It’s…actually a burden. (Laughs) We’ve now arrived in the year 2018, if you count the years it’s been 4 years since I’ve played in KT; it’s such a long time ago! But I do understand that my plays at that time have been memorable.

Despite feeling like a burden, I’m glad that I made a lasting impressions to the world back then – even now, it opens doors for me. People still say, “That’s him, KaKAO, who once devoured the LCK scene single-handedly.” These old legacy still impact how people see me now, and help me start conversations with organizations when looking for a new team.

You were also known for your sweet, outgoing personality in the OGN streams. When we announced that we will be doing an interview with you, many Western fans made a reference about “KaKAO Food Gank”, an OGN video series of you visiting Samsung and SKT team houses for lunch.

(Laughs) That was such a long time ago! Is it that you’ve run out of questions for me? Don’t try to sweet-talk it. (Laughs)

I can talk about it though. After I did a food gank in the Samsung Blue team house, we proceeded to film in the SKT team house. The filming crew were unpacking, and then Faker looked at us dumbfounded, saying “Why is he even here?”. I guess Faker didn’t know we were coming to film. Yeah, that’s the end of the story. I guess this interview will be a success because I talked about Faker, the most well-known player?

Any thoughts on starting streaming or booting up your social media again?

I have a very “Can’t be bothered” personality. When I’m on my computer, I just play games or surf the net. It’s not like me to make an effort and to write a post on social media. But…these days, I see other players interacting with their fans on Twitter and that looks pretty fun, so maybe I should get into Twitter.

With streaming…well, what if no one watches my stream? (Laughs)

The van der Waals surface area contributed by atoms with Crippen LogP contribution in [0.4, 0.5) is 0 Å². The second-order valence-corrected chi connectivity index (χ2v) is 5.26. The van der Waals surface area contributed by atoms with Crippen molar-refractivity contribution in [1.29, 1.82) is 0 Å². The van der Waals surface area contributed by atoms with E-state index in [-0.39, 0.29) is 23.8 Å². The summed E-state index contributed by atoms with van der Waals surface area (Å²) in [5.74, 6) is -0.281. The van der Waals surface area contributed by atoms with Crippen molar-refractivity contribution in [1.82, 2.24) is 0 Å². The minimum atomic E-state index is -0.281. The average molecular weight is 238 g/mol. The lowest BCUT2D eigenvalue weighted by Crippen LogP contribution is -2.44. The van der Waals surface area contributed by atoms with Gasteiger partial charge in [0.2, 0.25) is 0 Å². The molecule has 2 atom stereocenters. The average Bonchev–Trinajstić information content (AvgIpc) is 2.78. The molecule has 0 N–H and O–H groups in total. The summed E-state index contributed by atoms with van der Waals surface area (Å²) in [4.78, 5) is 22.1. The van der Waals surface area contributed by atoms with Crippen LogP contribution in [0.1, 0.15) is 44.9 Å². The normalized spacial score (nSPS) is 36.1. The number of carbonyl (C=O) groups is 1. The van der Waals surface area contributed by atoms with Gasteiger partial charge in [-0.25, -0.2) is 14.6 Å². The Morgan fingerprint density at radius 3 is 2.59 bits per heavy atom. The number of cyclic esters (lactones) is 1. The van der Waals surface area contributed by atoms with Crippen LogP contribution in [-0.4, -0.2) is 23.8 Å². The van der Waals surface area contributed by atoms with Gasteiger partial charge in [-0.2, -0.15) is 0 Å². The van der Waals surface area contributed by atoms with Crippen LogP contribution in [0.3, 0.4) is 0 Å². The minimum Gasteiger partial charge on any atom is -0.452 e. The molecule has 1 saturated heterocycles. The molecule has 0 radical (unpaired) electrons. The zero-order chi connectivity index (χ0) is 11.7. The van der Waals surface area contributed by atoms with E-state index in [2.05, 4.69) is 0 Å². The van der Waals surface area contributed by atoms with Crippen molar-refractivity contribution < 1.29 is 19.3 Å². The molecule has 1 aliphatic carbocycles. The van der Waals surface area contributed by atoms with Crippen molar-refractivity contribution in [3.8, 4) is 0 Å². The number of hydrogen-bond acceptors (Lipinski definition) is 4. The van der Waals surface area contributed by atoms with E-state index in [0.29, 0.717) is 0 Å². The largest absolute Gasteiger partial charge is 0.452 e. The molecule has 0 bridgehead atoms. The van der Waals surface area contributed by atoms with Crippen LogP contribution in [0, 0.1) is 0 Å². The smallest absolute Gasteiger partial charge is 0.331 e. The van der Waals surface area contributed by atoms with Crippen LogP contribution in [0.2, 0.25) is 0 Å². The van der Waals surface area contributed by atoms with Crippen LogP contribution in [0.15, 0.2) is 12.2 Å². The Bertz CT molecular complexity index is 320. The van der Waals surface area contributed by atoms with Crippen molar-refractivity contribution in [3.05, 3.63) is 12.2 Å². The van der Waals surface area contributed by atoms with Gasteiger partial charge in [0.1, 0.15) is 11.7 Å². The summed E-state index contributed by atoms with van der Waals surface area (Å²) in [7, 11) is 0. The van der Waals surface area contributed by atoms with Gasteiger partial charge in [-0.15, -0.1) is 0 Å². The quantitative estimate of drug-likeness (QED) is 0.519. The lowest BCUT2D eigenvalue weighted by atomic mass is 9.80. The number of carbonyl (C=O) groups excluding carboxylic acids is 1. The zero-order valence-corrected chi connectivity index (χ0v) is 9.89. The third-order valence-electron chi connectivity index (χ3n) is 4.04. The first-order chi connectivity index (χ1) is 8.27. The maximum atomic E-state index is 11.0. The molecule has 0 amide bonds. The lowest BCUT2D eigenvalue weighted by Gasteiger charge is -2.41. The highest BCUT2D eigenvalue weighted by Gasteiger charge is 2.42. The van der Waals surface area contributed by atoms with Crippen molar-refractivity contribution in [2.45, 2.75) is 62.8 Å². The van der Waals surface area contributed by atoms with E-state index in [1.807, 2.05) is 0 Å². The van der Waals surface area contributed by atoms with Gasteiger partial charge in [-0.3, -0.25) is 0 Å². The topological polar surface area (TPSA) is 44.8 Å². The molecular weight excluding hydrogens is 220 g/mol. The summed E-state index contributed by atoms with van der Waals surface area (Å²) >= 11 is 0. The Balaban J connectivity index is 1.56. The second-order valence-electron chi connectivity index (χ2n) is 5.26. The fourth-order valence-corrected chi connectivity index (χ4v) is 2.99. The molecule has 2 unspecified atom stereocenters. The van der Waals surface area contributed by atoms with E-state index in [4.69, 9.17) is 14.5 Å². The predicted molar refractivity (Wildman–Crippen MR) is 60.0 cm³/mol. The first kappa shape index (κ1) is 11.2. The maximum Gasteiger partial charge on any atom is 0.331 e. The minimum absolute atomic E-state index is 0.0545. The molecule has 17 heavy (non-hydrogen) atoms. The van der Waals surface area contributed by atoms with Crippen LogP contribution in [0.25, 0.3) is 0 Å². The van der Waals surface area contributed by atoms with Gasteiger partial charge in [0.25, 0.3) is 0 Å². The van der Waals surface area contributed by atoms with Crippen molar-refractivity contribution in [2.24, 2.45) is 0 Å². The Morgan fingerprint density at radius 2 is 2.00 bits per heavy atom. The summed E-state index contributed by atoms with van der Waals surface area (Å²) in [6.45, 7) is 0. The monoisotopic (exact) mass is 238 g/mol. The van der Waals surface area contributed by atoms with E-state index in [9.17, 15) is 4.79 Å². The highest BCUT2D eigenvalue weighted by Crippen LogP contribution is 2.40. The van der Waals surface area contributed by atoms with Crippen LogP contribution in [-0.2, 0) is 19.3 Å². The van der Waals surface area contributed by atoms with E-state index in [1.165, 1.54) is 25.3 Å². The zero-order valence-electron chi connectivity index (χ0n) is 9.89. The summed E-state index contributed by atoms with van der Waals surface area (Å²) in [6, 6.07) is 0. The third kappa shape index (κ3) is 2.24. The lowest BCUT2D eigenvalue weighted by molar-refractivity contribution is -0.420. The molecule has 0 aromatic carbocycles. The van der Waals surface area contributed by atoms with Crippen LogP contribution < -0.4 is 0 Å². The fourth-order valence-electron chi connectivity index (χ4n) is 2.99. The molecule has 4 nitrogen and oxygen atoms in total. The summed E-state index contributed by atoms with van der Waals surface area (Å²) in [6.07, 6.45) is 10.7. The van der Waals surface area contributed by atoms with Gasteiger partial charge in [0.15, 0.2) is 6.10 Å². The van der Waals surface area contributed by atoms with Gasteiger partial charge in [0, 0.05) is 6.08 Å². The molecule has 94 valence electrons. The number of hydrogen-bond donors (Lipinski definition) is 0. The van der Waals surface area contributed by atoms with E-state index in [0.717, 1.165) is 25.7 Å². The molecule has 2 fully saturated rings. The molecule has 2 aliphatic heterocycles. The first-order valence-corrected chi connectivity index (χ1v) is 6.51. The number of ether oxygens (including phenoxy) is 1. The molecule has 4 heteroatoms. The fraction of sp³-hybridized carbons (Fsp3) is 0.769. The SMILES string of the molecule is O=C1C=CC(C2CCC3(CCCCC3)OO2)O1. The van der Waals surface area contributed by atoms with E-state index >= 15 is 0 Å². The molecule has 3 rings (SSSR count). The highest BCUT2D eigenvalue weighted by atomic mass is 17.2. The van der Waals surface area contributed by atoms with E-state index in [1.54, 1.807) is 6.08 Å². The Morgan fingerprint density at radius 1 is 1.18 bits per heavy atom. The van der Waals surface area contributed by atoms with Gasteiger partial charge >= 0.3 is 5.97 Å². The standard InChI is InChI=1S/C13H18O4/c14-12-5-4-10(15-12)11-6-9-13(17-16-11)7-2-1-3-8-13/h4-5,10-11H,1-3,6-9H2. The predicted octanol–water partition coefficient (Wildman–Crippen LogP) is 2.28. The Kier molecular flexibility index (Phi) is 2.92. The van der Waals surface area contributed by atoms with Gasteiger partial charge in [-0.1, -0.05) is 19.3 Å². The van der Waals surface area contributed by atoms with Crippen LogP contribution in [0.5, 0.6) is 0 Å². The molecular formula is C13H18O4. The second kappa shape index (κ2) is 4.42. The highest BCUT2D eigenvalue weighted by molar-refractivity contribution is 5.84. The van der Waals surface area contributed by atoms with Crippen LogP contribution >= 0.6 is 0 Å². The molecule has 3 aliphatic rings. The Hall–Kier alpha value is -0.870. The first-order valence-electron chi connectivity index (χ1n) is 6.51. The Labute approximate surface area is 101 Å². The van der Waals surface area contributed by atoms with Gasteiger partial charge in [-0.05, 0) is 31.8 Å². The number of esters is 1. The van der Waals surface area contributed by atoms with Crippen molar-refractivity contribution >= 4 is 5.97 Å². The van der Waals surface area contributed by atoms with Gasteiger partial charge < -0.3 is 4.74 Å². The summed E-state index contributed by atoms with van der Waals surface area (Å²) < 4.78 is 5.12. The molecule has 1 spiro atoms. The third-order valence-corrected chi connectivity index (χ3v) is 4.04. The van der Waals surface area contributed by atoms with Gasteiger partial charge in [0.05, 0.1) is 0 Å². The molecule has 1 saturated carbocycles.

People definitely will!

After your time in KT, you went to China. Your first stop was Invictus Gaming, where you qualified for Worlds for the very first time. From Invictus then you transferred to Wan Yu, an LSPL team that went through a difficult time bouncing between 2nd league and 3rd league in China.

I do have a bit of regret about my performance and Invictus’ final position at Worlds. For any competition, unless you come in 1st place, you walk away with regrets.

But I felt achieved to have taken a Chinese team to Worlds. I showed some good performances at the end of the split and carried my team to a placement Worlds – in a situation that no one had expected.

With my time in Wan Yu, how could I put this…(Thinks) My time in Wan Yu was almost like playing with friends in a PC Bang. I could not sense any professionalism from my teammates, and the management wasn’t too good either. It led to a point where I started to think: “What am I doing there? This team has no hope”. It was depressing.

KaKAO in Misfits Gaming uniform, where he played for a split alongside Alphari, PowerOfEvil, Hans Sama and Ignar.

“Misfits…Our team had half of Europe’s accents being spoken, and all while I was just starting out on English.”

On 2017, you went on to play in EU for Misfits.

I enjoyed my time there and I personally think that I had adjusted well with the team but I think I was dropped from the Summer roster because of my communication skills. Misfits is a team that has a heavy focus on strategy and teamwork. Amidst all of this, communication turned out to be a huge barrier – I’m not saying my English is good now (Laughs) but my English was even worse at that time. I wouldn’t be able to understand even simple cues like the top calling MIA.